Coronavirus (COVID-19) Preparedness Information Learn More
Infection Prevention Information
- Wash your hands regularly with soap and water, for 20 seconds.
- Or, use a hand sanitizer that is least 60% alcohol-based.
- Avoid touching your eyes, nose and mouth.
- Avoid sharing food, cups or eating utensils.
- Disinfect your home and belongings, such as children's toys and play areas.
- Stay home from school or work if you are sick.
- Cover your mouth and nose when coughing or sneezing with a tissue, your sleeve or your elbow and NOT your bare hands.
- Get a flu shot.
- Call your local hospital or your primary care doctor with any questions.
*Source: Centers for Disease Control & Prevention (CDC)
Measles is a serious respiratory disease that is spread easily through coughing and sneezing. Severe cases
of measles can cause health complications including pneumonia, ear infections, diarrhea, convulsions,
brain damage and death.
- Touching the blood or body fluids of a person who is sick with or has died from Ebola.
- Touching contaminated objects, like needles.
- Touching infected animals, their blood or other body fluids, or their meat.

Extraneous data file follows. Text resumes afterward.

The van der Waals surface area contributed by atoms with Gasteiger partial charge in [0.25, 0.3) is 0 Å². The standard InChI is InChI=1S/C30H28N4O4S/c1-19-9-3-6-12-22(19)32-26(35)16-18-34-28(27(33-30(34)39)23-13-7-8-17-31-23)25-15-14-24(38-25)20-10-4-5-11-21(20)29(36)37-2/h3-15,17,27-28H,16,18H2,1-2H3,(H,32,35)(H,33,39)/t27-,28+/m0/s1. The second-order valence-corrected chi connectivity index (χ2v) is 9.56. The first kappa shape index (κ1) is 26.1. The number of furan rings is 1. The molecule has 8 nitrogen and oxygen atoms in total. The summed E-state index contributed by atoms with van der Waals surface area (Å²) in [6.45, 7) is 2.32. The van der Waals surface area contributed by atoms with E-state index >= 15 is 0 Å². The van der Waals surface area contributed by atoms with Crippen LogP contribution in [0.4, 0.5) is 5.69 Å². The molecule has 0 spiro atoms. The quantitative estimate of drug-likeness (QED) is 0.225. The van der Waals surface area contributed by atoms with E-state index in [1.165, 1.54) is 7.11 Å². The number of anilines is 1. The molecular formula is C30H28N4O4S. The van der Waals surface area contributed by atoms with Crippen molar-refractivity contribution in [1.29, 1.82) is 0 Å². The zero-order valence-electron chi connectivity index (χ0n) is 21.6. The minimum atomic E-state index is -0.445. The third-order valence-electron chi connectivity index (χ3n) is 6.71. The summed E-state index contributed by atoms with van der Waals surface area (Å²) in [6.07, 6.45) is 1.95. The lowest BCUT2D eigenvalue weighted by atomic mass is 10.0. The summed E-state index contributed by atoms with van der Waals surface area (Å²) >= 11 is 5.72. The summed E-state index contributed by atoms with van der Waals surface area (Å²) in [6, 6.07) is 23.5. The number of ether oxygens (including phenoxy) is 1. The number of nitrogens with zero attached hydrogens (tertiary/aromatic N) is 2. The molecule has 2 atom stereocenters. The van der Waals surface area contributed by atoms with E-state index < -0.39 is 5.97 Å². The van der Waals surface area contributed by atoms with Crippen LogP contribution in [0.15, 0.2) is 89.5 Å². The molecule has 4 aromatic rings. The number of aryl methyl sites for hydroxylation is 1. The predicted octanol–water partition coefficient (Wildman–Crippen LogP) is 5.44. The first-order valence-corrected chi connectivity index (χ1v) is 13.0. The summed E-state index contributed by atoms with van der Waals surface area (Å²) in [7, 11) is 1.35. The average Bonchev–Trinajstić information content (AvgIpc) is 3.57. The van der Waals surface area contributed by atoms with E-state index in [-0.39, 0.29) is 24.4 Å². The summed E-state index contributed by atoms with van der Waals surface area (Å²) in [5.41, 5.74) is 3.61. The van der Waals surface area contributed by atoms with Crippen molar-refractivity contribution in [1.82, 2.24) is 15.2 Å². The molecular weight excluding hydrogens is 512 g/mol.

Note: You cannot get Ebola through water, the air, or food.
Community Risk & Hospital Preparedness
- The threat of a widespread outbreak of Ebola in the United States is very low. The CDC and the Federal Government are taking many measures to help prevent spread of Ebola in the U.S.
- Our hospital is committed to protecting the health of our community.
- We follow infection control procedures as recommended by the CDC and our state health department. Routine infection control procedures that are used to prevent the spread of any viral illness also can control and manage Ebola cases and ensure the safety of other patients in the hospital.
- While we do not anticipate Ebola impacting our community, out of an abundance of caution, we are taking additional safety precautions.
Enterovirus D-68 (EV-D68) is a type of virus that causes upper respiratory illness. EV-D68 is a non-polio enterovirus. Non-polio enteroviruses are very common viruses, causing 10 to 15 million infections in the U.S. each year, according to the Centers for Disease Control and Prevention (CDC).